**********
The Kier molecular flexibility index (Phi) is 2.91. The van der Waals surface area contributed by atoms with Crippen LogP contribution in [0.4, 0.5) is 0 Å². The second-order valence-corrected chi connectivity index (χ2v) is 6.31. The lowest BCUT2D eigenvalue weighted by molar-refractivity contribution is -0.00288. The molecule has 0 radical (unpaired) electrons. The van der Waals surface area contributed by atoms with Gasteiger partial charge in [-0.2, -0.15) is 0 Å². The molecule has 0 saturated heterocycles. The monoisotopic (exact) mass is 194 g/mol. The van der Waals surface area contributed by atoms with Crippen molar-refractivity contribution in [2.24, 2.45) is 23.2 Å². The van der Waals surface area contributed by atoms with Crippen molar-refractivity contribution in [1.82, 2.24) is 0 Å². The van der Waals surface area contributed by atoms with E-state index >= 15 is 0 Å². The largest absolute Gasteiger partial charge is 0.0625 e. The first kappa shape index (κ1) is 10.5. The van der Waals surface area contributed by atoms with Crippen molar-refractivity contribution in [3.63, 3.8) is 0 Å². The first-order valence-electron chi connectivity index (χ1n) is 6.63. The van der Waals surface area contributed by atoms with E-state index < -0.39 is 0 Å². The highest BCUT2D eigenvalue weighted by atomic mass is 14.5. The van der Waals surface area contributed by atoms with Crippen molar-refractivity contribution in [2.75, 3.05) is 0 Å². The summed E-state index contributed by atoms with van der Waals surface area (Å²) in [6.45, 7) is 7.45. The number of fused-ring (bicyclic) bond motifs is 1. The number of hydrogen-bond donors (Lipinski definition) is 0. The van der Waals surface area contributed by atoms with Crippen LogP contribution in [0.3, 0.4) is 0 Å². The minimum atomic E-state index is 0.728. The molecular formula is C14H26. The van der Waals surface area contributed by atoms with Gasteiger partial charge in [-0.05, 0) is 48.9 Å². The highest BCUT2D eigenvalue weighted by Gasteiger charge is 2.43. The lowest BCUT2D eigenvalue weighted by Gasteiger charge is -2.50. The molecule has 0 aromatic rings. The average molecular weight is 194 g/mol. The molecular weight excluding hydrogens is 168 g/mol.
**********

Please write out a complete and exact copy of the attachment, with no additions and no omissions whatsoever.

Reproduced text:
The Kier molecular flexibility index (Phi) is 2.91. The van der Waals surface area contributed by atoms with Crippen LogP contribution in [0.4, 0.5) is 0 Å². The second-order valence-corrected chi connectivity index (χ2v) is 6.31. The lowest BCUT2D eigenvalue weighted by molar-refractivity contribution is -0.00288. The molecule has 0 radical (unpaired) electrons. The van der Waals surface area contributed by atoms with Gasteiger partial charge in [-0.2, -0.15) is 0 Å². The molecule has 0 saturated heterocycles. The monoisotopic (exact) mass is 194 g/mol. The van der Waals surface area contributed by atoms with Crippen molar-refractivity contribution in [2.24, 2.45) is 23.2 Å². The van der Waals surface area contributed by atoms with Crippen molar-refractivity contribution in [1.82, 2.24) is 0 Å². The van der Waals surface area contributed by atoms with E-state index >= 15 is 0 Å². The largest absolute Gasteiger partial charge is 0.0625 e. The first kappa shape index (κ1) is 10.5. The van der Waals surface area contributed by atoms with Crippen molar-refractivity contribution in [3.63, 3.8) is 0 Å². The first-order valence-electron chi connectivity index (χ1n) is 6.63. The van der Waals surface area contributed by atoms with E-state index < -0.39 is 0 Å². The highest BCUT2D eigenvalue weighted by atomic mass is 14.5. The van der Waals surface area contributed by atoms with Crippen molar-refractivity contribution in [2.75, 3.05) is 0 Å². The summed E-state index contributed by atoms with van der Waals surface area (Å²) in [6.45, 7) is 7.45. The number of fused-ring (bicyclic) bond motifs is 1. The number of hydrogen-bond donors (Lipinski definition) is 0. The van der Waals surface area contributed by atoms with Crippen LogP contribution in [0.3, 0.4) is 0 Å². The minimum atomic E-state index is 0.728. The molecular formula is C14H26. The van der Waals surface area contributed by atoms with Gasteiger partial charge in [-0.05, 0) is 48.9 Å². The highest BCUT2D eigenvalue weighted by Gasteiger charge is 2.43. The lowest BCUT2D eigenvalue weighted by Gasteiger charge is -2.50. The molecule has 0 aromatic rings. The average molecular weight is 194 g/mol. The molecular weight excluding hydrogens is 168 g/mol.